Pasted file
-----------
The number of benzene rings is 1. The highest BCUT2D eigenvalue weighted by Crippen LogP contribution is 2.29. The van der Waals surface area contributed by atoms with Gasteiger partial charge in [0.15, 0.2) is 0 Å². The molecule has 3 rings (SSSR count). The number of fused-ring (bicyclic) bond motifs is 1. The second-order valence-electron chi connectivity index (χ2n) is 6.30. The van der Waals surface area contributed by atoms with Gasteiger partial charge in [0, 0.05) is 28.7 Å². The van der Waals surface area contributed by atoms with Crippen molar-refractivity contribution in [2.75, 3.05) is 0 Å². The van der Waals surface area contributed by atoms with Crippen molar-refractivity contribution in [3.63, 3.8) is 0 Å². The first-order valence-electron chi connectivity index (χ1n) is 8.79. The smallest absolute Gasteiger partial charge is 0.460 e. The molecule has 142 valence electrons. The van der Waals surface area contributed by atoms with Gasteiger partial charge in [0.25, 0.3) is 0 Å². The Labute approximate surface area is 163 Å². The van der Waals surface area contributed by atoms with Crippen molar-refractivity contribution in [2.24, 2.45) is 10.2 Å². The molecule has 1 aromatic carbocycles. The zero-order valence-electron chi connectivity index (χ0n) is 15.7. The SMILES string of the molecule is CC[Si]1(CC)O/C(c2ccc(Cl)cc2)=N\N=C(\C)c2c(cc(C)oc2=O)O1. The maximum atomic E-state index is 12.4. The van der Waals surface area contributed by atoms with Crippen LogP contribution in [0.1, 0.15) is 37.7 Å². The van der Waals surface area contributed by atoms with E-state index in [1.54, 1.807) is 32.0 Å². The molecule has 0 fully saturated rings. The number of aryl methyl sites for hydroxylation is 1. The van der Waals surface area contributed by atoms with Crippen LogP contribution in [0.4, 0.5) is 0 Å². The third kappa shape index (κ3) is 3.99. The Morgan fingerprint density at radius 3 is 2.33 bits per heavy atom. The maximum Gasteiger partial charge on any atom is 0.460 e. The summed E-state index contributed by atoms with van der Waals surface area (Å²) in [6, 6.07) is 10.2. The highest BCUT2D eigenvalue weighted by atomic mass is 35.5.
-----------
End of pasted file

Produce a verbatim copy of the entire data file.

The number of benzene rings is 1. The highest BCUT2D eigenvalue weighted by Crippen LogP contribution is 2.29. The van der Waals surface area contributed by atoms with Gasteiger partial charge in [0.15, 0.2) is 0 Å². The molecule has 3 rings (SSSR count). The number of fused-ring (bicyclic) bond motifs is 1. The second-order valence-electron chi connectivity index (χ2n) is 6.30. The van der Waals surface area contributed by atoms with Gasteiger partial charge in [0, 0.05) is 28.7 Å². The van der Waals surface area contributed by atoms with Crippen molar-refractivity contribution in [2.75, 3.05) is 0 Å². The van der Waals surface area contributed by atoms with Crippen molar-refractivity contribution in [3.63, 3.8) is 0 Å². The first-order valence-electron chi connectivity index (χ1n) is 8.79. The smallest absolute Gasteiger partial charge is 0.460 e. The molecule has 142 valence electrons. The van der Waals surface area contributed by atoms with Gasteiger partial charge in [0.25, 0.3) is 0 Å². The Labute approximate surface area is 163 Å². The van der Waals surface area contributed by atoms with Crippen molar-refractivity contribution in [2.24, 2.45) is 10.2 Å². The molecule has 1 aromatic carbocycles. The zero-order valence-electron chi connectivity index (χ0n) is 15.7. The SMILES string of the molecule is CC[Si]1(CC)O/C(c2ccc(Cl)cc2)=N\N=C(\C)c2c(cc(C)oc2=O)O1. The maximum atomic E-state index is 12.4. The van der Waals surface area contributed by atoms with Crippen LogP contribution in [0.1, 0.15) is 37.7 Å². The van der Waals surface area contributed by atoms with E-state index in [1.54, 1.807) is 32.0 Å². The molecule has 0 fully saturated rings. The number of aryl methyl sites for hydroxylation is 1. The van der Waals surface area contributed by atoms with Crippen LogP contribution in [0.4, 0.5) is 0 Å². The third kappa shape index (κ3) is 3.99. The Morgan fingerprint density at radius 3 is 2.33 bits per heavy atom. The maximum Gasteiger partial charge on any atom is 0.460 e. The summed E-state index contributed by atoms with van der Waals surface area (Å²) in [6, 6.07) is 10.2. The highest BCUT2D eigenvalue weighted by atomic mass is 35.5.